Mitsubishi Falls On The Sword And Admits Rigging Fuel Economy Tests With Falsified Data

Mitsubishi Motors has fessed up to "improper conduct in fuel consumption testing" for hundreds of thousands of vehicles spanning four minicar models sold in Japan over the past several of years. The motor company intentionally manipulated the testing method that's required for certification by Japanese law so that it could advertise higher fuel efficiency for certain model vehicles.

Affected minicar models include the eK Wagon and eK Space, both manufactured and sold direct by Mitsubishi, and the Dayz and Dayz Roox, which Mitsubishi built and supplied to Nissan Motors Corporation. Over 600,000 vehicles were affected by Mitsubishi's impropriety, including 157,000 it sold direct to consumers and another 468,000 it supplied to Nissan from June 2013 to March 2016.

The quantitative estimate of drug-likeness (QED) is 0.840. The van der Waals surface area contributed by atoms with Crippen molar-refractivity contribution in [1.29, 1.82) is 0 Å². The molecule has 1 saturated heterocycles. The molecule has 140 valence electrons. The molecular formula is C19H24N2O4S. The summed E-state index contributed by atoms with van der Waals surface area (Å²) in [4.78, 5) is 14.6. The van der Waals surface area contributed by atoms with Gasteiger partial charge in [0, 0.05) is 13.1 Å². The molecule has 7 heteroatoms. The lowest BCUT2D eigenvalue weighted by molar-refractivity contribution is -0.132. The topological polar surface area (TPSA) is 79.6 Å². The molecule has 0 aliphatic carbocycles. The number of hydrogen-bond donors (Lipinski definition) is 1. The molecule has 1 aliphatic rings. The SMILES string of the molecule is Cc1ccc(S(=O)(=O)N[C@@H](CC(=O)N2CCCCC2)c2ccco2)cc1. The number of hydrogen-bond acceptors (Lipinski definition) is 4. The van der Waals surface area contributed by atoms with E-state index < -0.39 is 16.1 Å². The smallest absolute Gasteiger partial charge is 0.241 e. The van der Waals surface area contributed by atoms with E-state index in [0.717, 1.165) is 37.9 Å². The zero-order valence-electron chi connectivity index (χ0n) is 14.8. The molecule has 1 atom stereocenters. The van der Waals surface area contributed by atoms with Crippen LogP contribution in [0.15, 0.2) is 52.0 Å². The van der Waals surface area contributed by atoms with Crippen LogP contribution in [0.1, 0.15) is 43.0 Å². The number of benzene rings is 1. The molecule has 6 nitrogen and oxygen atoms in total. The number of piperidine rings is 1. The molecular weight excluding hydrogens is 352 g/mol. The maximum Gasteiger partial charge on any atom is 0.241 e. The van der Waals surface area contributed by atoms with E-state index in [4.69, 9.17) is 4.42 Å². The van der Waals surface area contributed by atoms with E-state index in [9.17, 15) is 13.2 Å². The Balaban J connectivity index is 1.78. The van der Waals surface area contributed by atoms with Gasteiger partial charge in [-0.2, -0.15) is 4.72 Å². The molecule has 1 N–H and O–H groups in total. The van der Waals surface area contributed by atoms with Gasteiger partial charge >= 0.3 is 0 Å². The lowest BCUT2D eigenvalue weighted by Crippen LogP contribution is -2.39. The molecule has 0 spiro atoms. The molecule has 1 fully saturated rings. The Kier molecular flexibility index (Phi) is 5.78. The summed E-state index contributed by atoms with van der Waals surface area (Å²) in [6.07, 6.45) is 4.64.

Mitsubishi eK Wagon

The inaccurate fuel efficiency numbers were discovered by Nissan when it examined the figures of Mitsubishi's next-generation minicars against its reference data. Nissan reported the deviations it found to Mitsubishi, which in turn launched an internal investigation that uncovered foul play in its testing process.

Mitsubishi found that it had been using a running resistance value based on tire and air resistance during testing to arrive at a more favorable gas mileage rating, and that the improper testing was intentional. The testing method it used is different than the one that's required in Japan.

"We have decided to stop production and sales of the applicable cars. Nissan Motors also has stopped sales of the applicable cars, and Mitsubishi Motors Corporation and Nissan Motors will discuss compensation regarding this issue," Mitsubishi said.

This isn't the sort of thing that instills confidence in buyers, and unfortunately Mitsubishi isn't the only one to have gamed the system. Volkswagen AG is perhaps the biggest example of an automaker caught cheating on emissions tests, but others have been accused of overstating fuel efficiency as well. In 2014, Hyundai and Kia agreed to pay $350 million to settle a suit alleging fudged fuel efficiency numbers.

As for Mitsubishi, it's expanding its investigation to see if vehicles manufactured for overseas markets might also be affected.

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